Use this URL to cite or link to this record in EThOS: http://ethos.bl.uk/OrderDetails.do?uin=uk.bl.ethos.690376
Title: Design and implementation of secure multi-party computation
Author: Scholl, Peter Alexander
ISNI:       0000 0004 5923 1524
Awarding Body: University of Bristol
Current Institution: University of Bristol
Date of Award: 2015
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Abstract:
In a secure multi-party computation (MPC) protocol, a number of parties jointly compute a function on their private inputs, learning only the output of the function. The SPDZ protocol is one of the most practical, actively secure MPC protocols tolerating a majority of corrupted parties. We describe a covertly secure distributed key generation protocol for the preprocessing stage of SPDZ, which was previously assumed as a global setup, and also present more efficient, covertly secure protocols for the remainder of the preprocessing. We then give a new approach to implementing the preprocessing using oblivious transfer, which provides an alternative foundation for this stage of the protocol. Using a novel actively secure protocol for extending oblivious transfers, we estimate that this should be much more efficient than existing protocols based on somewhat homomorphic encryption. Next, we turn to implementing the online phase of SPDZ, where the actual computation takes place. We design a virtual machine-based architecture for running the online phase and create a compiler that allows programmers without any experience of MPC protocols to easily implement algorithms in MPC, producing optimised code for the virtual machine. We present benchmarks of various common and useful functions - including secure comparison, floating point arithmetic and AES - running on our architecture. These are significantly faster than all previously published results with the same level of security. Finally, we present efficient, sec ure protocols for oblivious data structures such as arrays, priority queues and dictionaries using Oblivious RAM. As an application. of these, we show how to perform secure computation of Dijkstra's shortest paths algorithm on graphs, where the graph structure is secret. We give benchmarks for the resulting protocols using the previous architecture.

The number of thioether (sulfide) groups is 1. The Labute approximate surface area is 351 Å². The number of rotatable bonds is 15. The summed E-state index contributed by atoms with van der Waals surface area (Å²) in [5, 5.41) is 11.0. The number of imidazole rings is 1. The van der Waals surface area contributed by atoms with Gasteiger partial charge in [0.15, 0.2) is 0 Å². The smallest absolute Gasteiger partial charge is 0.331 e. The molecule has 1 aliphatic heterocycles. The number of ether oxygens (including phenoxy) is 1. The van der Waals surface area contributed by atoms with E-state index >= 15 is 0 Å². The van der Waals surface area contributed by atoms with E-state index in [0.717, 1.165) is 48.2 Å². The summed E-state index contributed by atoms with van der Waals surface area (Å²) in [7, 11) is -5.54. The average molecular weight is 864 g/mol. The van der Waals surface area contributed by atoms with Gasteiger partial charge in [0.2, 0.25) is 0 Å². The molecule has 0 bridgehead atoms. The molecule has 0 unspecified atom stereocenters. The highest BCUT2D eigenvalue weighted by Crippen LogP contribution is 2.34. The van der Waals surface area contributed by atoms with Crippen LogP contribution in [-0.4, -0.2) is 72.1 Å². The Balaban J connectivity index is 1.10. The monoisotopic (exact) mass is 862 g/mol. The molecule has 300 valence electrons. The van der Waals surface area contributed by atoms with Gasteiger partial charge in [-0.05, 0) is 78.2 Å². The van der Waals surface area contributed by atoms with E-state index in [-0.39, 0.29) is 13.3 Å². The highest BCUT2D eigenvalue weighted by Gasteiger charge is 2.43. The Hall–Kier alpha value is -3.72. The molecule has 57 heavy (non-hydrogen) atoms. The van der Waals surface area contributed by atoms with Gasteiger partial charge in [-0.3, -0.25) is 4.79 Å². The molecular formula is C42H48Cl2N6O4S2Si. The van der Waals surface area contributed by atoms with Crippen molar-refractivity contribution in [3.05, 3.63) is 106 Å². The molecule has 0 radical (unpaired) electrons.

Supervisor: Not available Sponsor: Not available
Qualification Name: Thesis (Ph.D.) Qualification Level: Doctoral
EThOS ID: uk.bl.ethos.690376  DOI: Not available
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